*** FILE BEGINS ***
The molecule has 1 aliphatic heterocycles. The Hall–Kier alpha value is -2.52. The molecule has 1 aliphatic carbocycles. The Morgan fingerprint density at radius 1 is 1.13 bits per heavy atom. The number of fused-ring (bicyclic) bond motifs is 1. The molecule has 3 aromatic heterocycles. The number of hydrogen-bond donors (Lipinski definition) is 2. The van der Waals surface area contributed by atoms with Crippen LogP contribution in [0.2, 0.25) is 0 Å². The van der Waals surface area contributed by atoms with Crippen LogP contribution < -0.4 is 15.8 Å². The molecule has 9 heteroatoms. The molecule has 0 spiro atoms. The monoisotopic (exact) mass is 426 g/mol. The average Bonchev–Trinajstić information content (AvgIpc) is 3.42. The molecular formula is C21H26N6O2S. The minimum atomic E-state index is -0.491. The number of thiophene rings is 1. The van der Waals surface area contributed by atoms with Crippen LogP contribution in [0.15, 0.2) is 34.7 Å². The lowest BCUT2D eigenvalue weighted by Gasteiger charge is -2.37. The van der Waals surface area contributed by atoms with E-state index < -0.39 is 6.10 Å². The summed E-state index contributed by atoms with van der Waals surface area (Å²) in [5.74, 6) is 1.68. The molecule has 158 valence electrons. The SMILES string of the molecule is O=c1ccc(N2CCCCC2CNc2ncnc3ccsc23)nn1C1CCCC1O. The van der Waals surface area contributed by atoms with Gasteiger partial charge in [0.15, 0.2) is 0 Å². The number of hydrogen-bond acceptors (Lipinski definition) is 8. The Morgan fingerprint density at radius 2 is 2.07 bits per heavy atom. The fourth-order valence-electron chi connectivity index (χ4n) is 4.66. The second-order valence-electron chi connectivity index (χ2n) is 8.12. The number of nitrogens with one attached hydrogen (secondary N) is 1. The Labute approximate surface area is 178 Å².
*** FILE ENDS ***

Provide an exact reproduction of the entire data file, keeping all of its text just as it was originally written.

The molecule has 1 aliphatic heterocycles. The Hall–Kier alpha value is -2.52. The molecule has 1 aliphatic carbocycles. The Morgan fingerprint density at radius 1 is 1.13 bits per heavy atom. The number of fused-ring (bicyclic) bond motifs is 1. The molecule has 3 aromatic heterocycles. The number of hydrogen-bond donors (Lipinski definition) is 2. The van der Waals surface area contributed by atoms with Crippen LogP contribution in [0.2, 0.25) is 0 Å². The van der Waals surface area contributed by atoms with Crippen LogP contribution < -0.4 is 15.8 Å². The molecule has 9 heteroatoms. The molecule has 0 spiro atoms. The monoisotopic (exact) mass is 426 g/mol. The average Bonchev–Trinajstić information content (AvgIpc) is 3.42. The molecular formula is C21H26N6O2S. The minimum atomic E-state index is -0.491. The number of thiophene rings is 1. The van der Waals surface area contributed by atoms with Crippen LogP contribution in [0.15, 0.2) is 34.7 Å². The lowest BCUT2D eigenvalue weighted by Gasteiger charge is -2.37. The van der Waals surface area contributed by atoms with E-state index < -0.39 is 6.10 Å². The summed E-state index contributed by atoms with van der Waals surface area (Å²) in [5.74, 6) is 1.68. The molecule has 158 valence electrons. The SMILES string of the molecule is O=c1ccc(N2CCCCC2CNc2ncnc3ccsc23)nn1C1CCCC1O. The van der Waals surface area contributed by atoms with Gasteiger partial charge in [0.15, 0.2) is 0 Å². The number of hydrogen-bond acceptors (Lipinski definition) is 8. The Morgan fingerprint density at radius 2 is 2.07 bits per heavy atom. The fourth-order valence-electron chi connectivity index (χ4n) is 4.66. The second-order valence-electron chi connectivity index (χ2n) is 8.12. The number of nitrogens with one attached hydrogen (secondary N) is 1. The Labute approximate surface area is 178 Å².